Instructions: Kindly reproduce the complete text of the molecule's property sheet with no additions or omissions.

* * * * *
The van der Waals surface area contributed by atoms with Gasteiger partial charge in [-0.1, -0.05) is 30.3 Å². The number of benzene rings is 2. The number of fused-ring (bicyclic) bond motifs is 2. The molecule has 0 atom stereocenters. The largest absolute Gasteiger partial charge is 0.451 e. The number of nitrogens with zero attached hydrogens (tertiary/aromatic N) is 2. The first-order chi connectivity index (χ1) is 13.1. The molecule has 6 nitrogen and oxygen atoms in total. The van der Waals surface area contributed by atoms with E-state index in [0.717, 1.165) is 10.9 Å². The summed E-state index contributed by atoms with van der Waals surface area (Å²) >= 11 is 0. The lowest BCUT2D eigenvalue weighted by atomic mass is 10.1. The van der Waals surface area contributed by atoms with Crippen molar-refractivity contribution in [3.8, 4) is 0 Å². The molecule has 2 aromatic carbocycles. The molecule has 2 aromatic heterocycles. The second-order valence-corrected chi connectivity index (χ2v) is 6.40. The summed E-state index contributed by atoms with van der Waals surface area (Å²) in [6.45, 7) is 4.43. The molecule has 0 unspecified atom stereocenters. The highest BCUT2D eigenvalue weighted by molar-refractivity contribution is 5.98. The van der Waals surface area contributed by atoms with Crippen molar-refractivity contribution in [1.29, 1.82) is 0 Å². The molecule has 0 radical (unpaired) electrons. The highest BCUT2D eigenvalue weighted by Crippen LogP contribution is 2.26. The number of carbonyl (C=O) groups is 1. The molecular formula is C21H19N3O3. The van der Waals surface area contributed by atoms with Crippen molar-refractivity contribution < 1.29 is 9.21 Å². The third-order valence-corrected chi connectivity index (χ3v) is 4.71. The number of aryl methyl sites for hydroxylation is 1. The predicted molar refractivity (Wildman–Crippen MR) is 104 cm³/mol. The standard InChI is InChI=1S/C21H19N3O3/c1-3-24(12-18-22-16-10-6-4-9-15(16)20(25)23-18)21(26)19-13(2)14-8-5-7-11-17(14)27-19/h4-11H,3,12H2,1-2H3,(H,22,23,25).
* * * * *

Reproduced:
The van der Waals surface area contributed by atoms with Gasteiger partial charge in [-0.1, -0.05) is 30.3 Å². The number of benzene rings is 2. The number of fused-ring (bicyclic) bond motifs is 2. The molecule has 0 atom stereocenters. The largest absolute Gasteiger partial charge is 0.451 e. The number of nitrogens with zero attached hydrogens (tertiary/aromatic N) is 2. The first-order chi connectivity index (χ1) is 13.1. The molecule has 6 nitrogen and oxygen atoms in total. The van der Waals surface area contributed by atoms with E-state index in [0.717, 1.165) is 10.9 Å². The summed E-state index contributed by atoms with van der Waals surface area (Å²) >= 11 is 0. The lowest BCUT2D eigenvalue weighted by atomic mass is 10.1. The van der Waals surface area contributed by atoms with Crippen molar-refractivity contribution in [3.8, 4) is 0 Å². The molecule has 2 aromatic carbocycles. The molecule has 2 aromatic heterocycles. The second-order valence-corrected chi connectivity index (χ2v) is 6.40. The summed E-state index contributed by atoms with van der Waals surface area (Å²) in [6.45, 7) is 4.43. The molecule has 0 unspecified atom stereocenters. The highest BCUT2D eigenvalue weighted by molar-refractivity contribution is 5.98. The van der Waals surface area contributed by atoms with Crippen molar-refractivity contribution in [1.29, 1.82) is 0 Å². The molecule has 0 radical (unpaired) electrons. The highest BCUT2D eigenvalue weighted by Crippen LogP contribution is 2.26. The number of carbonyl (C=O) groups is 1. The molecular formula is C21H19N3O3. The van der Waals surface area contributed by atoms with Crippen molar-refractivity contribution < 1.29 is 9.21 Å². The third-order valence-corrected chi connectivity index (χ3v) is 4.71. The number of aryl methyl sites for hydroxylation is 1. The predicted molar refractivity (Wildman–Crippen MR) is 104 cm³/mol. The standard InChI is InChI=1S/C21H19N3O3/c1-3-24(12-18-22-16-10-6-4-9-15(16)20(25)23-18)21(26)19-13(2)14-8-5-7-11-17(14)27-19/h4-11H,3,12H2,1-2H3,(H,22,23,25).